A very sunny but chilled morning greeted me when I arrived at Keston Ponds and Common for a look around , the car thermometer only registering 6C . As usual , my first stop was the bottom pond to see if the Mandarins had returned , and I was pleased to see that they had . Seven males and three females were hauled up on their favourite overhanging branches , along with some of the dozen or so Moorhen , that seem to have taken a liking to this the quietest pond of the three . The Mandarins are still very wary , not coming out into open water , must remember a loaf next time , just might entice them out for a photo shoot . Two Canada Geese , the first seen this Autumn here , were the only residents on the middle pond . As I wandered up to the top pond , I came across an old man with a stick , searching amongst the leaf litter . As I got closer I could see a good sized string bag , stuffed full with fungi . I spoke as I passed and he answered with a French accent . I asked if they were Ceps in his bag , he said yes and showed them to me . I have never seen a quantity like that growing there , never mind collected , and he said that he had been very lucky this morning , to find so many large specimens . I carried on up to the top pond thinking , bang goes any chances of photographing a Cep/Penny Bun today , as he had hoovered them all up . Mind you , he must have great eyesight to see them with so much leaf litter on the ground . The top pond held the usual Mallard types , a couple more Moorhen , and this individual , the black duck of the family , albeit it's head a bottle green sheen in the sun . I headed off over Keston Common , to see if there were any fungi left after the hoover . The most common species by far , was Collybia butyracea- Butter Cap or Greasy Tough-shank , true to it's name with a greasy cap . The rain and cooler nights have brought out some different species , including one of Lactarius/Milk-cap family , so called because if the cap is damaged , they exude droplets of milk like substance . This one is L.quietus-Oak Milk-cap , surprisingly found under Oak trees . I did find the odd Bolete that hadn't been hoovered up , like this Boletus badius-Bay Boletus . There was a species that I was hoping to find , but it took quite some time to do so , as they are only just emerging . This little gem , if you'll excuse the pun , is Laccaria amethystea-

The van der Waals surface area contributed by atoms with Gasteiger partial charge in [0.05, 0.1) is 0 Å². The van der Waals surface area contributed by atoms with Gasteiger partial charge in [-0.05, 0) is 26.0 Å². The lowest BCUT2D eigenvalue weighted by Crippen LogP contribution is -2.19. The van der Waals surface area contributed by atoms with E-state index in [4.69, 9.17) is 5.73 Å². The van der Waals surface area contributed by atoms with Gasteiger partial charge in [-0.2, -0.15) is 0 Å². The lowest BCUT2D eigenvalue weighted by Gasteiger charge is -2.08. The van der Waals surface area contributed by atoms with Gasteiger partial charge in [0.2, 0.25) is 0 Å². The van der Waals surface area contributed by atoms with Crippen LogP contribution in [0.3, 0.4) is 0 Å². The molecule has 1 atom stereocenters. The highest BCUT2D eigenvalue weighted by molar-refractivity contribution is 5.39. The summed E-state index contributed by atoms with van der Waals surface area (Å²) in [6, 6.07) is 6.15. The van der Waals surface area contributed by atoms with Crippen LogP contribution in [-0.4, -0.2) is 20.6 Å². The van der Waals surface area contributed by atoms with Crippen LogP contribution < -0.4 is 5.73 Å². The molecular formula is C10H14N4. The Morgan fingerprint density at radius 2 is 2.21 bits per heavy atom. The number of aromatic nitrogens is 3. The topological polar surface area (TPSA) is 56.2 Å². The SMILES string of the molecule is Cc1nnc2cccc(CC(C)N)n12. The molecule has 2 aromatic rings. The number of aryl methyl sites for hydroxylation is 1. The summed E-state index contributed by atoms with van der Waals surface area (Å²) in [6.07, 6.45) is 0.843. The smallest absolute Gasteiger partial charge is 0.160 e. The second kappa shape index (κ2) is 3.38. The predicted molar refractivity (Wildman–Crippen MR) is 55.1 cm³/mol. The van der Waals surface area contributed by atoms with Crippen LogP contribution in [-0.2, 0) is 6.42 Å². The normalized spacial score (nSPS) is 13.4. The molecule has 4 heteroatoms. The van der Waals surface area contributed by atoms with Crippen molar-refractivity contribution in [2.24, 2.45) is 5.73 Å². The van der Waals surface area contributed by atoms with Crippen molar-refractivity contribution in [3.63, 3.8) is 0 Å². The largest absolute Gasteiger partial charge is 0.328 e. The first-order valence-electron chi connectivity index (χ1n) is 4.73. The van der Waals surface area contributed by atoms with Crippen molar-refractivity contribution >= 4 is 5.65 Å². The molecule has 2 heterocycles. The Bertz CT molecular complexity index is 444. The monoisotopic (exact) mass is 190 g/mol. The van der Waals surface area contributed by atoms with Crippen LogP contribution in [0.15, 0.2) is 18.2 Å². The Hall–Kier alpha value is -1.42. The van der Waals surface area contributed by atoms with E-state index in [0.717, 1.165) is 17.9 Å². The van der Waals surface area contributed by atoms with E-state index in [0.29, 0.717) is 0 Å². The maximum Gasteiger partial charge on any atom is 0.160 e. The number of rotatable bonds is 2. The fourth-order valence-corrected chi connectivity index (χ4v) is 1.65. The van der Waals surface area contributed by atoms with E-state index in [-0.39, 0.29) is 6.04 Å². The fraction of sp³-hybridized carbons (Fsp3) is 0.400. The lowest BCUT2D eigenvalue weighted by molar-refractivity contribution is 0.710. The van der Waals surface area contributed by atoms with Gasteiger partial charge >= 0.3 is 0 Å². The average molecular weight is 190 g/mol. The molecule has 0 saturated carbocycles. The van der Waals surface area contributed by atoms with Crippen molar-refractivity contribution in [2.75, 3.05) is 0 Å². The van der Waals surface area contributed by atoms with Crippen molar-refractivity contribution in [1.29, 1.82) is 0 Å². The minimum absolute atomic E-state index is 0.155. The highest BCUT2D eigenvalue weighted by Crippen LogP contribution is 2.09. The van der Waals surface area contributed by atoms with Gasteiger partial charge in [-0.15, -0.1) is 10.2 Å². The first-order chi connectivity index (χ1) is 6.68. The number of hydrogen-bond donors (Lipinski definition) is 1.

Amethyst Deciever . The only specimens I could find were in the shade , in the sunshine they are really striking . Another species found in good numbers under the many Scotts Pine trees on the site was Hygrophoropsis aurantiaca-False Chanterelle , showing it's decurrant gills , running down the stem of the specimen . An unusual find , in my experience for this site , was Clitocybe odora-Aniseed Toadstool or Blue-Green Clitocybe .
I hadn't seen any Odonata where I had found them last visit , but returning to the car , a Common Darter flew past me and landed on the concrete wall , warming up . I thought , this has
to be the last of the season . No sooner had I thought it , when a mating pair flew by and came to rest on the fallen leaves on the roadside . I didn't stay to see if they went on to egg lay , but the probably did , as there was still good warmth in the sun . Not a bad November record .
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